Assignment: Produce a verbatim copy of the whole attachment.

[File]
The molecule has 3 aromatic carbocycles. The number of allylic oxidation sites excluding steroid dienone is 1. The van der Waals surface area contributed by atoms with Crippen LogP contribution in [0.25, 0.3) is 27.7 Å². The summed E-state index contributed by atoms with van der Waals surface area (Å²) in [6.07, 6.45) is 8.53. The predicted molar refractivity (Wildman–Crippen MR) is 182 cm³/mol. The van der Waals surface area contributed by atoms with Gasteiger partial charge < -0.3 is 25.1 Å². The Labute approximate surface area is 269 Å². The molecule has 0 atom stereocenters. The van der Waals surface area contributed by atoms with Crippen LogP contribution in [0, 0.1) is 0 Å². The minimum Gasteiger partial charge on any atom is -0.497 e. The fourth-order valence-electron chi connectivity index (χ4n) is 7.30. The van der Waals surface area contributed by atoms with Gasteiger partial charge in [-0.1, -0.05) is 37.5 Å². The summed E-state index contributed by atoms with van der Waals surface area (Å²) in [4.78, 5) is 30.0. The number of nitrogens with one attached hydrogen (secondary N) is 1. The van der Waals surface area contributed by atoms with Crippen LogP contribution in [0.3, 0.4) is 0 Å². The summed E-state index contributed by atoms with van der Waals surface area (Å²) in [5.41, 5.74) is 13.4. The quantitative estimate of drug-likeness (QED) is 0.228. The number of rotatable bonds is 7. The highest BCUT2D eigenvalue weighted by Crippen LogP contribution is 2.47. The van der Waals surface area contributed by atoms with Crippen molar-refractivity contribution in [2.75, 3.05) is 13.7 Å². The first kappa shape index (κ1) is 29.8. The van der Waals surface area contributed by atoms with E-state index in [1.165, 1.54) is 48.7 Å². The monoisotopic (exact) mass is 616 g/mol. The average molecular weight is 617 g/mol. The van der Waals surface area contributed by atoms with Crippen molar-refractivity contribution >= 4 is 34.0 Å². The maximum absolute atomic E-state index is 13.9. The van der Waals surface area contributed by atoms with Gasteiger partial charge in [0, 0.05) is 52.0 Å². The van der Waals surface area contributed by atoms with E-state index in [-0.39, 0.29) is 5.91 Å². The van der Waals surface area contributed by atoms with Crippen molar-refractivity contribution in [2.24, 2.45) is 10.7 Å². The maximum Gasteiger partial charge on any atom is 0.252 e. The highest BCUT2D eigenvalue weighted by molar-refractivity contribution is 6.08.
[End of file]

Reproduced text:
The molecule has 3 aromatic carbocycles. The number of allylic oxidation sites excluding steroid dienone is 1. The van der Waals surface area contributed by atoms with Crippen LogP contribution in [0.25, 0.3) is 27.7 Å². The summed E-state index contributed by atoms with van der Waals surface area (Å²) in [6.07, 6.45) is 8.53. The predicted molar refractivity (Wildman–Crippen MR) is 182 cm³/mol. The van der Waals surface area contributed by atoms with Gasteiger partial charge < -0.3 is 25.1 Å². The Labute approximate surface area is 269 Å². The molecule has 0 atom stereocenters. The van der Waals surface area contributed by atoms with Crippen LogP contribution in [0, 0.1) is 0 Å². The minimum Gasteiger partial charge on any atom is -0.497 e. The fourth-order valence-electron chi connectivity index (χ4n) is 7.30. The van der Waals surface area contributed by atoms with Gasteiger partial charge in [-0.1, -0.05) is 37.5 Å². The summed E-state index contributed by atoms with van der Waals surface area (Å²) in [4.78, 5) is 30.0. The number of nitrogens with one attached hydrogen (secondary N) is 1. The van der Waals surface area contributed by atoms with Crippen LogP contribution in [0.3, 0.4) is 0 Å². The summed E-state index contributed by atoms with van der Waals surface area (Å²) in [5.41, 5.74) is 13.4. The quantitative estimate of drug-likeness (QED) is 0.228. The number of rotatable bonds is 7. The highest BCUT2D eigenvalue weighted by Crippen LogP contribution is 2.47. The van der Waals surface area contributed by atoms with Crippen molar-refractivity contribution in [2.75, 3.05) is 13.7 Å². The first kappa shape index (κ1) is 29.8. The van der Waals surface area contributed by atoms with E-state index in [1.165, 1.54) is 48.7 Å². The monoisotopic (exact) mass is 616 g/mol. The average molecular weight is 617 g/mol. The van der Waals surface area contributed by atoms with Crippen molar-refractivity contribution >= 4 is 34.0 Å². The maximum absolute atomic E-state index is 13.9. The van der Waals surface area contributed by atoms with Gasteiger partial charge in [0, 0.05) is 52.0 Å². The van der Waals surface area contributed by atoms with E-state index in [-0.39, 0.29) is 5.91 Å². The van der Waals surface area contributed by atoms with Crippen molar-refractivity contribution in [2.24, 2.45) is 10.7 Å². The maximum Gasteiger partial charge on any atom is 0.252 e. The highest BCUT2D eigenvalue weighted by molar-refractivity contribution is 6.08.